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Publisher's Summary

In Ian Caldwell's masterful follow-up to his international sensation The Rule of Four, a lost Gospel, a contentious relic, and a dying pope's final wish converge to send two brothers--both Vatican priests--on an intellectual quest to untangle Christianity's greatest historical mystery.
Now, after a decade of painstaking primary research, Ian Caldwell returns with a new intellectual thriller that confirms his place among the most ambitious popular storytellers working today.
In 2004, as Pope John Paul II's reign enters its twilight, a mysterious exhibit is under construction at the Vatican Museums. A week before it is scheduled to open, its curator is murdered at a clandestine meeting on the outskirts of Rome. The same night a violent break-in rocks the home of the curator's research partner, Father Alex Andreou, a Greek Catholic priest who lives inside the Vatican with his five-year-old son. When the papal police fail to identify a suspect in either crime, Father Alex, desperate to keep his family safe, undertakes his own investigation. To find the killer he must reconstruct the dead curator's secret: what the four Christian Gospels-- and a little-known, true-to-life fifth Gospel known as the Diatessaron--reveal about the Church's most controversial holy relic. But just as he begins to understand the truth about his friend's death and its consequences for the future of the world's two largest Christian Churches, Father Alex finds himself hunted down by someone with vested stakes in the exhibit--someone he must outwit to survive.
At once a riveting literary thriller, a feast of biblical history and scholarship, and a moving family drama, The Fifth Gospel is a novel about the depths of sacrifice and the power of forgiveness. Rich, authentic, erudite, and emotionally searing, it satisfies on every level.
©2015 Ian Caldwell. All rights reserved. (P)2015 Simon & Schuster, Inc. All rights reserved.
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Critic Reviews

"Davenport offers a nuanced narration whether delivering Simon's secretive manner or Alex's pragmatic one.... Caldwell's uncluttered, thoughtful writing and Davenport's performance make worthwhile listening." (AudioFile)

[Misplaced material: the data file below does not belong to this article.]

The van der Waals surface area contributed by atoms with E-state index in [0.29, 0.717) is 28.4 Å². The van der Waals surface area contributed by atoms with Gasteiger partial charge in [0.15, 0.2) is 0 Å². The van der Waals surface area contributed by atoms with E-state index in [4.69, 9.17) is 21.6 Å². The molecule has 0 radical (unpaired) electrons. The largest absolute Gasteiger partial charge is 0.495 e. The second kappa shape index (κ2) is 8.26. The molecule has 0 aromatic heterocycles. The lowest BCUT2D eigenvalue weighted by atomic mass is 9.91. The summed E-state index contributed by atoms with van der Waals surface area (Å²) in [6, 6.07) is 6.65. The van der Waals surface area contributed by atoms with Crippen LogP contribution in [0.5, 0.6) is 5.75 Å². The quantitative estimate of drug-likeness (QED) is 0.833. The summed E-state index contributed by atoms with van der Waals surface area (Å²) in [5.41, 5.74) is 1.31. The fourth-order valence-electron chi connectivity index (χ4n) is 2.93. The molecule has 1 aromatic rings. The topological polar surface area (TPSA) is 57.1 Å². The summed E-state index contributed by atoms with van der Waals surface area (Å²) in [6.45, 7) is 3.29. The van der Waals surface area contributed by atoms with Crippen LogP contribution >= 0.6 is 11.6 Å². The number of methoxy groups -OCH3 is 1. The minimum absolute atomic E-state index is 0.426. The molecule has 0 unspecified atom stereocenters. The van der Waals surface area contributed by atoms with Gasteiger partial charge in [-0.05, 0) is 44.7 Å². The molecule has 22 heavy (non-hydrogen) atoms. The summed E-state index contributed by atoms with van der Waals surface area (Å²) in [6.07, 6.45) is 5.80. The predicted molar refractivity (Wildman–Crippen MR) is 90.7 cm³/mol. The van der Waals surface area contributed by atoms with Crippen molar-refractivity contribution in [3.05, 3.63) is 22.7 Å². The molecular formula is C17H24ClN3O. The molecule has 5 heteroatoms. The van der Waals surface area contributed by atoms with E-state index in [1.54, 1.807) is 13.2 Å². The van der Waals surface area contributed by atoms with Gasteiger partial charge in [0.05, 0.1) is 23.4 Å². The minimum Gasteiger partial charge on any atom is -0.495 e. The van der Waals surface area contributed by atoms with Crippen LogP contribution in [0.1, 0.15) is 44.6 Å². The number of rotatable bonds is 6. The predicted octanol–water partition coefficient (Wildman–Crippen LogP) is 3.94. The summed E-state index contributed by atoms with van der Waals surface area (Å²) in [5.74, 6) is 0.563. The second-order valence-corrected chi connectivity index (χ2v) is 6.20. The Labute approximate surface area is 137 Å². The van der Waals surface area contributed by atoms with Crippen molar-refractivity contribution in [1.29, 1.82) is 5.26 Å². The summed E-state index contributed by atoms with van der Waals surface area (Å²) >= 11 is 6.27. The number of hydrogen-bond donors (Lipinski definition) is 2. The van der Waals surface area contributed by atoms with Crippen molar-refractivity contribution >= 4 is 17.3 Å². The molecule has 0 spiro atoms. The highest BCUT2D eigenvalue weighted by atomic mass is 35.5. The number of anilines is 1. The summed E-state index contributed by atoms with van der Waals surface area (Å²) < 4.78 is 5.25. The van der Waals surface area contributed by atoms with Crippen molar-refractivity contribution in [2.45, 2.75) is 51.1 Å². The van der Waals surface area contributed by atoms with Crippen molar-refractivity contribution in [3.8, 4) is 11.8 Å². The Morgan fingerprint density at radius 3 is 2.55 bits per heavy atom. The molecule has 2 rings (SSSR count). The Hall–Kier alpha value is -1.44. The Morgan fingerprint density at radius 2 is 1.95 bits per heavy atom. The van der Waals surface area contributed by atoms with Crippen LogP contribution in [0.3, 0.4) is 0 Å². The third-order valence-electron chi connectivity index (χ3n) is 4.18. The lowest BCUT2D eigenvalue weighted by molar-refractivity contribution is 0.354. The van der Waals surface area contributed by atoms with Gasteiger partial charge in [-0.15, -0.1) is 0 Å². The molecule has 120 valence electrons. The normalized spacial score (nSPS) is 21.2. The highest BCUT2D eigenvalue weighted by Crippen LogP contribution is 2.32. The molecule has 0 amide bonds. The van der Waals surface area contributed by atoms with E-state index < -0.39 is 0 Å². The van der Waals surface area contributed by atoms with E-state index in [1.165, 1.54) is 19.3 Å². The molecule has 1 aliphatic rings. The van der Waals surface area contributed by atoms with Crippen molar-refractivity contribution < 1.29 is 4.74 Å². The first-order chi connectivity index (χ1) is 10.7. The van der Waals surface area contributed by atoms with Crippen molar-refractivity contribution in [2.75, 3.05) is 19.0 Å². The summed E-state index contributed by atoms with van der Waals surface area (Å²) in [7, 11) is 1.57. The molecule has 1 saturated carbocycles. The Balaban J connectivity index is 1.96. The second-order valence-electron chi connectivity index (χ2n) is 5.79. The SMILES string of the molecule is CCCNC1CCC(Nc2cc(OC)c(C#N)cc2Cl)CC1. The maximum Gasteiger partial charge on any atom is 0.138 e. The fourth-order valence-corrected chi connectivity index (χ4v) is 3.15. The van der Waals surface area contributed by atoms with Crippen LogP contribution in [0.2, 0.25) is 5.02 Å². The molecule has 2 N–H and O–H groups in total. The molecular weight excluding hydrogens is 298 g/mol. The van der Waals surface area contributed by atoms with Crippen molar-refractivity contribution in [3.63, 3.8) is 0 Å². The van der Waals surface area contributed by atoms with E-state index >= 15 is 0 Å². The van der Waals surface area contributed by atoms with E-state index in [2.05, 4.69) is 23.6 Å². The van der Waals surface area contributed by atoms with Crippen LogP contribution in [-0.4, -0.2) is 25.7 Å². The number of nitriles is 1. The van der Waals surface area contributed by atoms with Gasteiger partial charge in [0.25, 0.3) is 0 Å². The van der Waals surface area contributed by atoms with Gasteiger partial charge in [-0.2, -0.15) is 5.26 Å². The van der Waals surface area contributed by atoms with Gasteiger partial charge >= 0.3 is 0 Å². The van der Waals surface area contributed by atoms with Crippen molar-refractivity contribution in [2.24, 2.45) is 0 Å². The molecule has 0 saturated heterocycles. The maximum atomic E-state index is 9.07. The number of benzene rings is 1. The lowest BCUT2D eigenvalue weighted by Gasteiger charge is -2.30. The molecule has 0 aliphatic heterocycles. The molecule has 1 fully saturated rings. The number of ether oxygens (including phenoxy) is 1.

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Customer Reviews

Most Helpful
5 out of 5 stars
By Amazon Customer on 02-25-16

A Necessary Review of a Masterpiece

I have neither written many reviews nor read many. At times it seems futile. I've always found it simpler to read the summary to see if I'm interested and see how many people enjoyed the novel by checking out the star breakdown.

I broke habit with this novel and I saw some ludicrous things. No review of this novel should include any comparison or even mention the name Dan Brown (I am hypocritical in order to make a point). There is nothing about this novel that resembles any work Dan Brown has ever done. Sure this is material that would fascinate Brown, but this novel provides a different type of magic.

I love Dan Brown , he's my favorite airport author. I'll grab his latest before boarding and travel on the edge of my seat.

But Caldwell is no airport novelist. His novels especially this one are cerebral, packed with adjectives and emotion. The religious conspiracy is actually the secondary topic. This is a novel primarily about complex family relations. A father and son, an uncle and nephew, an abandoned husbands attempts to cope with the reemergence of his wife and his sons glee, and more than anything its about two brothers.

There is no basis for comparison. This is a novel I had to work through along with the fantastic narration because there was so much more to it than I expected. Why?? I read reviews that prepared me for a Brown like novel. This like Caldwell's other work was so !such more.

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55 of 57 people found this review helpful

3 out of 5 stars
By Carole T. on 03-13-15

Yes, but, "Been There; Done That"

Ian Caldwell is definitely a better writer than Dan Brown. He creates here a Vatican that breathes reality, and a Church that is rich in its beliefs and in its complexity. The characters have sincerity and could inhabit such a rarefied atmosphere. Church officials are especially well drawn and there are moments of great feeling.

Also, this is one of those books that takes you immediately to reviews of the work, details of the author's research, and wikipedia - loved being introduced to ancient manuscripts, unfamiliar branches of the Catholic Church, and new "evidence" about controversies like that surrounding the Shroud of Turin.

But there's no denying that there is much of the "deja vu" feeling about "The Fifth Gospel." Intriguing and thoughtful it may be, but it has been done before.

So a recommendation here is tricky. If you like religious and literary mysteries (with or without the conspiracy theories), then I'm pretty sure you'll like this. I went along quite willingly with the story and with the really wonderful narration of Jack Davenport.

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37 of 42 people found this review helpful

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